No-one else in rock music has innovated on the same scale as Don Van Vliet. Oh, The Beatles and The Velvets  could stake a claim, and were undoubtedly even more influential. But with his music, Beefheart invented an entirely new art form. I can’t pretend to be an art connoisseur, and  I’ve never really understood the Jackson Pollock analogy – I’ve always imagined each splash and stroke of his work to be something of an accident. Nor – though I appreciate the visual image it conjures – can I fully agree with Andy Partridge’s contention that Beefheart’s music “sounds like a piece of the Somme, lifted up and put in an art gallery.” Another fairly unsatisfactory comparison would be that of a collection of jigsaw pieces fitted randomly together, as this presupposes a final abstract image without a recognisable pattern or design. Instead, when considering a Beefheart composition from this period, I prefer to visualise four or five light aircraft taking off together which also land simultaneously: but while airborne, the planes might fly at different altitudes; some are faster than others, each creating its own unique flight path, until at certain points, as if jerked by some centrifugal force, their zig-zag wanderings cease and they line up with Red Arrows precision. Again, they may fly off suddenly in wildly different directions before this telepathic convergence repeats itself. From one journey the planes may return to the ground at awkward angles, from the next they arrive in neat lines. This sound has been imitated by many performers of good will – aesthetes, punks and outsiders, but each has been too indebted for true greatness. Beefheart’s innovations are unique in rock history and alongside its big brother ‘TMR’, ‘Lick My Decals Off Baby’ deserves to take its place as a uniquely esteemed example of American art primitivism.

[If there has been noticeable mainstream infiltration by some of today’s more left field artists, it is worth remembering that ‘Decals’ stayed eleven weeks on the UK album chart, peaking at no.20. Sitting imperiously at the summit was Andy Williams’ Greatest Hits] (JJ)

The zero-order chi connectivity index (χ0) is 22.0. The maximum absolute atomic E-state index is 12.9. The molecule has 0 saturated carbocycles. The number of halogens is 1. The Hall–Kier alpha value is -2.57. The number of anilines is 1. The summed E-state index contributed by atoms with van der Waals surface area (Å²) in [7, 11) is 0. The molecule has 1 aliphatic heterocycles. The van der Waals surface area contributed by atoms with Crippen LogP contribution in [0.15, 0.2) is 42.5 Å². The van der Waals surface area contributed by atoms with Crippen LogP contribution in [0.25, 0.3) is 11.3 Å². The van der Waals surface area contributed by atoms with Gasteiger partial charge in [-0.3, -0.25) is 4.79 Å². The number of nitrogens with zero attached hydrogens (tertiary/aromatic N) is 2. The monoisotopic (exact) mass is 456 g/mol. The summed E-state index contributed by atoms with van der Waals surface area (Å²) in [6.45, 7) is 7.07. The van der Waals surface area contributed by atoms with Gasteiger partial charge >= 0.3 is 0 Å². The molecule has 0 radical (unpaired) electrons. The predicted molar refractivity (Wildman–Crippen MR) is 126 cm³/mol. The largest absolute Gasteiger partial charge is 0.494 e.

41. PERE UBU – TERMINAL TOWER (comp. 1985)

‘We are the longest-lasting, most disastrous commercial outfit to ever appear in rock ‘n’ roll. No one can come close to matching our loss to longevity ratio.’  (David Thomas)

How does one measure success? Consider The Velvet Underground, Nick Drake or Big Star for example: virtually nobody bought their records during their short careers, yet collectively their music has influenced scores of musicians and set substantially more youthful pulses racing than that of say, Yes or Fleetwood Mac. By contrast, those two would not be named as musical touchstones by too many modern rock bands, despite accruing bank balances large enough to shame Rupert Murdoch.

The world wasn’t ready for Pere Ubu, so commercial success was never a viable prospect. In a musical wasteland yet to be administered its life-saving punk booster, and inhabited by flatulent megalomaniacs, tedious singer-songwriters, prog excess, glam frippery and poker-faced AOR, there was undoubtedly a gaping hole to be filled. Aspiring young musicians and fans alike might have hoped for, nay even expected, in such desperate times, a messianic gang of rebels, beats or brats to put an end to it all, to kick off those caftans and get back to basics. Only The New York Dolls had threatened to do anything of the sort, but it had been too much too soon for them. Some would have found in 10cc or Steely Dan a distasteful smugness, and craved something a bit more audacious, primitive. That would have to wait a while longer. Nevertheless, who in 1975 could have expected anything quite like this? And who was listening anyway?

It has been suggested that Pere Ubu’s music came from nowhere, but that is neither factually nor figuratively accurate, for first of all, their origins lie in the industrial heartland of Middle America – Cleveland Ohio, and secondly, they are the descendants of an illustrious if loosely connected experimental art-punk heritage which includes artists as diverse as The Velvet Underground, The Red Crayola, Captain Beefheart & The Magic Band, Silver Apples, early Roxy Music and Faust, although none of those influences may be immediately obvious.